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OMA Unveils First Look at New Museum Annex in Quebec

It adds 90 percent more square footage to the cultural institution's existing building

The Office for Metropolitan Architecture—better known as OMA, the firm founded by Dutch architect Rem Koolhaas—recently unveiled a first look at its latest North American project, a sleek, modern addition on the 83-year-old Musée National des Beaux-Arts du Québec, scheduled to open on Friday, June 24.

Completed in collaboration with local firm Provencher Roy Architectes, at 160,382 square feet the annex (called the Pierre Lassonde Pavilion) will provide 90 percent more square footage to the cultural institution, which is the single museum dedicated entirely to Québecois art. In a release, the firm also touted the new building's contributions to the urban environment, saying that it will connect the museum to surrounding street life and an adjacent public park.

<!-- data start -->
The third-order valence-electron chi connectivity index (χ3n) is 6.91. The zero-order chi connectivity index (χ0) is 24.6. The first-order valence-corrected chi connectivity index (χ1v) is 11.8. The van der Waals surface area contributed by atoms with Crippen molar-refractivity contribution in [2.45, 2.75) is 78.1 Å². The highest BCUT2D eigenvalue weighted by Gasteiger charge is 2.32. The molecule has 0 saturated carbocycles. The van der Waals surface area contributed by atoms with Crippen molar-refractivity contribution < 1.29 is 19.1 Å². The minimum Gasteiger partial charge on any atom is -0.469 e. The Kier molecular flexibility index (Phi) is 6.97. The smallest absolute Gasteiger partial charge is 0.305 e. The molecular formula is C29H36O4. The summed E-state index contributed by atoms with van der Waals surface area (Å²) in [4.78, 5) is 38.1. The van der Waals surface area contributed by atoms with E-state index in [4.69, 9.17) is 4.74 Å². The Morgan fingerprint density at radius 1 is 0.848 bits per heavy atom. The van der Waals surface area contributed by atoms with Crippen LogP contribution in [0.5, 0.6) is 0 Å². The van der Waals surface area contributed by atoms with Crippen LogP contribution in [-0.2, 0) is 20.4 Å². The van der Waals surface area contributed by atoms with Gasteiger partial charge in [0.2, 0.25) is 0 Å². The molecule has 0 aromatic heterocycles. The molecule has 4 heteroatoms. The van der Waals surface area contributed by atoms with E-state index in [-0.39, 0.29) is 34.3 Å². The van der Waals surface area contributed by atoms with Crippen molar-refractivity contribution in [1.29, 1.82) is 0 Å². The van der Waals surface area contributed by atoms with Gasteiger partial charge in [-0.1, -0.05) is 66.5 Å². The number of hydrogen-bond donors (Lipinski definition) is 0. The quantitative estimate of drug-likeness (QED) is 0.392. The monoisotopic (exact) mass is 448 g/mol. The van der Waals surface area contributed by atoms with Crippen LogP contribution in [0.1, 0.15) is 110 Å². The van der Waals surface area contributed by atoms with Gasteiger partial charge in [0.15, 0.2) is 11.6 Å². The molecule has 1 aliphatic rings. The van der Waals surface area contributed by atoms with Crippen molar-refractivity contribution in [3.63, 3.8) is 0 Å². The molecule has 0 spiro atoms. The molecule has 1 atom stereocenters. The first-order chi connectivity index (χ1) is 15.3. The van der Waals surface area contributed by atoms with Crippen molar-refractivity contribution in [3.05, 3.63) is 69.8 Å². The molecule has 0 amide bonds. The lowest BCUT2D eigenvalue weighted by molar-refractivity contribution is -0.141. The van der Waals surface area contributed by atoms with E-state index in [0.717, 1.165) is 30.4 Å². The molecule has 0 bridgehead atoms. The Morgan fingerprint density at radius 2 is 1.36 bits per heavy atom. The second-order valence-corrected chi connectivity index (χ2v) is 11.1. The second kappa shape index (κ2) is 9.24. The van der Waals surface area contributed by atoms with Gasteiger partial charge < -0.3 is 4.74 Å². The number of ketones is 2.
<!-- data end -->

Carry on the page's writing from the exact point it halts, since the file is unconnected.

Inside the glass and steel structure, which comprises a trio of interconnected volumes, the program includes column-free galleries (natch), as well as a café, auditorium, and, of course, a museum shop. A swooping, sculptural stair connects many of these spaces, providing a note of drama and a bit of visual interest.

New Pierre Lassonde Pavilion Will Open to the Public on June 24 [OMA]

All Architecture coverage [Curbed]